VLFS and LFS share a number of common advantages. Both can benefit from an asynchronous memory buffer by preventing short-lived data from ever reaching the disk. Both can benefit from disk reorganization during idle time.
Due to eager writing, VLFS possesses a number of unique advantages. First, small synchronous writes perform well on VLFS whereas the LFS performance suffers if an application requires frequent ``fsync'' operations. Second, while the free space compactor is only an optimization for VLFS, the cleaner is a necessity for LFS. In cases where idle time is scarce or disk utilization is high, VLFS can avoid the bandwidth waste incurred during repeated copying of live data by the LFS cleaner [22, 29, 30]. Third, LFS needs large idle intervals to mask the cleaning overhead because it moves data at large segment granularity. The VLFS compactor, however, can take advantage of short idle intervals. Finally, reads can interfere with LFS writes by forcing the disk head away from free space and/or disturbing the track buffer (which can be sometimes used to absorb writes without accessing the disk platters). VLFS can efficiently perform intervening writes near the data being read.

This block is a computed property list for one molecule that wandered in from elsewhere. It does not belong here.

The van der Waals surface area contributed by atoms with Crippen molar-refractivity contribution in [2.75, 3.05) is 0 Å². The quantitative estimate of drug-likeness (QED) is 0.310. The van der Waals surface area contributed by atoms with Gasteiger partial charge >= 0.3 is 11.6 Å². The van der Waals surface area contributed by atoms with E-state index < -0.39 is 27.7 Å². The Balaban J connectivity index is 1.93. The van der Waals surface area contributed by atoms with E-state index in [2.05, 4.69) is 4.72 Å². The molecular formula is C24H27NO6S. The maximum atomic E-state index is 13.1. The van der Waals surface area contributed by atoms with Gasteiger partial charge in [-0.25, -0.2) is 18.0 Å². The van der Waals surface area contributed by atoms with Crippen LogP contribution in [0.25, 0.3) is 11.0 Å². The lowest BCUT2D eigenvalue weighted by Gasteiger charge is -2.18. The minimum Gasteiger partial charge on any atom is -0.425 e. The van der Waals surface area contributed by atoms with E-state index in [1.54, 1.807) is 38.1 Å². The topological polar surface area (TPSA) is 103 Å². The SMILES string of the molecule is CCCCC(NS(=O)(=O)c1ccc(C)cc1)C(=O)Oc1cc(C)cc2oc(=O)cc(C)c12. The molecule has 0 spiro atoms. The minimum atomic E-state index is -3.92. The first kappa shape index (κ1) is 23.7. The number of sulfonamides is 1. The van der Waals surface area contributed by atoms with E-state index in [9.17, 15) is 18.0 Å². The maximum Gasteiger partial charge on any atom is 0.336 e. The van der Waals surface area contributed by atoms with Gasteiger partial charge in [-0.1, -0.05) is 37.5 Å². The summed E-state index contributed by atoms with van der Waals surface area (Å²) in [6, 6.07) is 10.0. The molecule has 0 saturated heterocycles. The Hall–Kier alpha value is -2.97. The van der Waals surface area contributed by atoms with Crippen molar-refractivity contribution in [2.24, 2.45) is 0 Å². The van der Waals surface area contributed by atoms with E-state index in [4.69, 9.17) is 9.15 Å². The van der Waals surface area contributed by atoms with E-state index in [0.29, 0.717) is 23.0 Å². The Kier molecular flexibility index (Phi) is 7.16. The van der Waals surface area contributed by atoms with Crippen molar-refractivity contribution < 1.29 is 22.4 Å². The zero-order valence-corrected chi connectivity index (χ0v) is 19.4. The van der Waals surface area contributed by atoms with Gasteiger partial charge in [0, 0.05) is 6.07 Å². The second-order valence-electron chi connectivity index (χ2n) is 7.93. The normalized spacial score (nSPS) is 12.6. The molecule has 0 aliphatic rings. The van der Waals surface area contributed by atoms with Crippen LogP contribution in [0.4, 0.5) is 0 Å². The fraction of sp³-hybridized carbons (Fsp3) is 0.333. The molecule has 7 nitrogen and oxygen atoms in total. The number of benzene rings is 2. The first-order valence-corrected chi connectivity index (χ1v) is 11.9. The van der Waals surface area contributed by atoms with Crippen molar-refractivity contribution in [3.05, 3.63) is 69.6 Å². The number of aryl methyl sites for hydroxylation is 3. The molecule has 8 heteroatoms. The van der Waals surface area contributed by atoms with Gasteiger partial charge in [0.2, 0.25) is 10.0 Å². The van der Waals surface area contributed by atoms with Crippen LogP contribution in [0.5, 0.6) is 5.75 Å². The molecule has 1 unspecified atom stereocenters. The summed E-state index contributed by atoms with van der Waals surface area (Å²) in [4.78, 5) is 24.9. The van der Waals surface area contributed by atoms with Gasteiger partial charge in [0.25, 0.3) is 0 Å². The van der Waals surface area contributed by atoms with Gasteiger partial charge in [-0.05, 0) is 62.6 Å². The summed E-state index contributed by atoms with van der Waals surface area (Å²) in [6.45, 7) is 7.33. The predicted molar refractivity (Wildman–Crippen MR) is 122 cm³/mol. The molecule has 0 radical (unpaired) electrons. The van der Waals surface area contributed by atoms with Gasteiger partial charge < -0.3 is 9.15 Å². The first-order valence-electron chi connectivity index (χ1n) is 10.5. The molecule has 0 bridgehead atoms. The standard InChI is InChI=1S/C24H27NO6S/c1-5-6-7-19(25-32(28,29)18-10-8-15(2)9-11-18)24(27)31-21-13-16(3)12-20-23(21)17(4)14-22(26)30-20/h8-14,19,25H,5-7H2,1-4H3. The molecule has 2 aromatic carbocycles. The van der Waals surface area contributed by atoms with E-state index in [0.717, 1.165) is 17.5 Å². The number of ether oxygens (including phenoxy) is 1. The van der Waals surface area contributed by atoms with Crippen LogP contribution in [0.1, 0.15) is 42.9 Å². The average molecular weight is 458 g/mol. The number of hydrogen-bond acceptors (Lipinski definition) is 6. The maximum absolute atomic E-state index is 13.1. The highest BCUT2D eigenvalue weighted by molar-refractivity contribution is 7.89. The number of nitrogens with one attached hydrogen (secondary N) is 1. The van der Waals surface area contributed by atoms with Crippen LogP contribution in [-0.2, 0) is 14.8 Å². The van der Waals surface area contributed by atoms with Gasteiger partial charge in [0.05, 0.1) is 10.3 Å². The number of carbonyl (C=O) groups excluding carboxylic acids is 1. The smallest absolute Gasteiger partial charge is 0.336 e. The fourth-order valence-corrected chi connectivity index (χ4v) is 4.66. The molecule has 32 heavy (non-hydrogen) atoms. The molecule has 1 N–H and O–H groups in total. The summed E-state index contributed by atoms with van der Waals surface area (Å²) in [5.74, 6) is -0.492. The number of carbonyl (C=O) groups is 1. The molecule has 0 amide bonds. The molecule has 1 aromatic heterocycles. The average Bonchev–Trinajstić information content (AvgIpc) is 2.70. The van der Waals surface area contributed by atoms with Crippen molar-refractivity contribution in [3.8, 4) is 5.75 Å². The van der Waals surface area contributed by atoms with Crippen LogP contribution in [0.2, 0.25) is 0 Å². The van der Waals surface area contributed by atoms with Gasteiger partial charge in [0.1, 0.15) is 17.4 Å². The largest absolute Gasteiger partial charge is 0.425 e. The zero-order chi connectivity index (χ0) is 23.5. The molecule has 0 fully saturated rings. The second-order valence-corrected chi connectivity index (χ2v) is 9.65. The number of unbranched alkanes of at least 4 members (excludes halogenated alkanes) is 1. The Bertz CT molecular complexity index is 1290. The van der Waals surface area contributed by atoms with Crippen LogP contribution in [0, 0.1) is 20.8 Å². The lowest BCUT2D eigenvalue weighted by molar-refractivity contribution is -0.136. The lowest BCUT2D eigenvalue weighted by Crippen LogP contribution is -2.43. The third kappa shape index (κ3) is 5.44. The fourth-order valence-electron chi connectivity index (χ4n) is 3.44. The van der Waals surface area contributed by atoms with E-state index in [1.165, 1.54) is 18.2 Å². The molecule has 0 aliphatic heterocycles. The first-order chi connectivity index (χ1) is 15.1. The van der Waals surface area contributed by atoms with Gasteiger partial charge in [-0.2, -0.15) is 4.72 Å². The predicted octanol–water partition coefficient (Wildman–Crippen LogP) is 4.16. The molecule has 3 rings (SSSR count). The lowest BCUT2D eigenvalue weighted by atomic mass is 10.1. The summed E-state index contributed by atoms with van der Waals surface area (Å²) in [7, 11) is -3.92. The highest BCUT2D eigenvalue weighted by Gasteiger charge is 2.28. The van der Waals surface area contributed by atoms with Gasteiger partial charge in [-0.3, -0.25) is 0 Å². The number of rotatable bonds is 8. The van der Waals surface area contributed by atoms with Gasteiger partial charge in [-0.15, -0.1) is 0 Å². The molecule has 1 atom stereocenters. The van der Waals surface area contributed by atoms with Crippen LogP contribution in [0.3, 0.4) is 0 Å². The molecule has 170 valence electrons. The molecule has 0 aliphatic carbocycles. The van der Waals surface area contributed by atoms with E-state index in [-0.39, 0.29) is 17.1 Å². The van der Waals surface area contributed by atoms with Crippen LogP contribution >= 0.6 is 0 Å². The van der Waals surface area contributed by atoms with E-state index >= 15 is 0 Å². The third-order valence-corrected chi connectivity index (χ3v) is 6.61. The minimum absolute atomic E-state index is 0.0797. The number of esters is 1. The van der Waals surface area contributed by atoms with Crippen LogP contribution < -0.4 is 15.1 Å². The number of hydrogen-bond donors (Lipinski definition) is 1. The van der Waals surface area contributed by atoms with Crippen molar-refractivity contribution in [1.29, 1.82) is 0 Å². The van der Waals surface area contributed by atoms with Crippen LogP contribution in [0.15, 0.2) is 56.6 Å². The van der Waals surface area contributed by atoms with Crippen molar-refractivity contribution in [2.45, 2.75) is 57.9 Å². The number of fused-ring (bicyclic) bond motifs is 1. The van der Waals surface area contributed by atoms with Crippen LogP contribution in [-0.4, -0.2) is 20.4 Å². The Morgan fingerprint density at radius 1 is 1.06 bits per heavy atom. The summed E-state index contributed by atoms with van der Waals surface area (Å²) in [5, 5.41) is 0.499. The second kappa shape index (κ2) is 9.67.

VLFS and LFS also share some common disadvantages. For example, data written randomly may have poor sequential read performance. In some of these situations, reorganization techniques that can improve LFS performance  should be equally applicable to VLFS. In some other situations, aggressive prefetching  and ``disk-directed I/O''  can also serve the virtual log well.